Expansion of the UNSC is a difficult feat to achieve owing to the watertight rules of the UN Charter. Any amendment requires approval from two-thirds of all members and has to dodge the veto by any of the five permanent members.
In this light, China has been at the forefront of vetoing against India’s attempt at acquiring a permanent seat.
Some nations have vociferously opposed India’s bid and questioned the basis on which it has laid claim for a permanent seat. It is argued that despite being a nuclear state, India has refused to sign the Non-proliferation Treaty and the Comprehensive Nuclear-Test-Ban Treaty.
Further, it is contested that India is still heavily reliant on military imports from the US and Russia and is yet to display its military might beyond the Indo-Pacific. Moreover, as per a 2022 assessment by the UN’s Committee on Contributions, India’s fund contributions to the organization stand at $29.9 million, which is significantly lower of the contributions made by the P5 or even Germany, which contributed $175 million.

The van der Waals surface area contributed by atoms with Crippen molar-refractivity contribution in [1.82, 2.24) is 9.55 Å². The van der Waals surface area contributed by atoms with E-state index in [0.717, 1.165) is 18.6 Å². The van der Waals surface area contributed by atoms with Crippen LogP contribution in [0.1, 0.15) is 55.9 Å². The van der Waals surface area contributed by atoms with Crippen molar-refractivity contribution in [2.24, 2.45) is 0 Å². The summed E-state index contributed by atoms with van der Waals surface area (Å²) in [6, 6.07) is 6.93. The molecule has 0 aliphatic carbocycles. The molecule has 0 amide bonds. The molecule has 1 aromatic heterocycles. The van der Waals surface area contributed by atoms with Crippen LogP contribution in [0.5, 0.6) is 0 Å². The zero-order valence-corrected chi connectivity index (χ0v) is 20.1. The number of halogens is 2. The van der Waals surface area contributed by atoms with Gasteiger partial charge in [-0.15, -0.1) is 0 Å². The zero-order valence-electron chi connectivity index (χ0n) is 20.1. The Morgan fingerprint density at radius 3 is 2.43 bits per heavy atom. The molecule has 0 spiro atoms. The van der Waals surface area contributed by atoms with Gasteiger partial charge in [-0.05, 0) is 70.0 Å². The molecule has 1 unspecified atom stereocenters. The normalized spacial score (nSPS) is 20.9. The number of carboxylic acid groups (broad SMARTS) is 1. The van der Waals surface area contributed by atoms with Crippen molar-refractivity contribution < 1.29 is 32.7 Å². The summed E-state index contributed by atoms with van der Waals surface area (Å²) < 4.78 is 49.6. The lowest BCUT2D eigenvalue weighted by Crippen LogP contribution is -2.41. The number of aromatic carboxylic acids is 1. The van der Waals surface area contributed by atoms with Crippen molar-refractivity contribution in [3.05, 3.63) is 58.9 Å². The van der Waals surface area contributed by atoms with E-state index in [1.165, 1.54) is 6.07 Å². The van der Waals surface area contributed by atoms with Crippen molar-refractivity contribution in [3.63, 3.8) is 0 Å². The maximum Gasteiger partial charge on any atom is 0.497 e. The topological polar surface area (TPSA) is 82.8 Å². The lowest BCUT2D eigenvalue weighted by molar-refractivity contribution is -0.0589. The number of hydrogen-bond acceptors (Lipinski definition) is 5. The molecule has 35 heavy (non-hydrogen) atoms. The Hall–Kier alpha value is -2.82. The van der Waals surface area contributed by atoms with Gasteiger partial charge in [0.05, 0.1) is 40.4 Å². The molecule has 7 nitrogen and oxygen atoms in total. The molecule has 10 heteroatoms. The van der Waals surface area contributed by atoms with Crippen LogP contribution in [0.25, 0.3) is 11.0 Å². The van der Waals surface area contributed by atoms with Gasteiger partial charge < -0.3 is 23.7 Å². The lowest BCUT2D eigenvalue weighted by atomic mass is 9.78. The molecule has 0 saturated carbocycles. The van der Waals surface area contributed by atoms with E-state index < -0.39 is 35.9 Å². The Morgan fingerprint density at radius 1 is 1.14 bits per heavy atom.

India’s soft power influence has also been scrutinized. It has been pointed out that despite economic growth, India continues to perform poorly on human development indicators and is even behind its immediate neighbors, which are smaller economies, in the Human Development Index. Its poor performance on socio-economic and other relevant indicators including press freedom, happiness index etc. have raised doubts.
In fact, a group of 12 countries in 1995 formed the Uniting for Consensus, dubbed as the Coffee Club, to jointly oppose the expansion, which they contend will dilute the power. These include Italy, Spain, Malta, San Marino, Pakistan, South Korea, Canada, Mexico, Argentina, Colombia, Costa Rica & Turkey.
What is evident thus far is that India’s yearning for a permanence in this game of thrones is mired in a web of complexities. Former Prime Minister Dr. Manmohan Singh highlighted that the way forward is for India to up its game to such a level that New Delhi is invited to overtake as a permanent member. He opined that instead of over-investing in diplomatic capital and simply launching a worldwide campaign, India must raise its military, economic, and geopolitical might to become a strategically important player.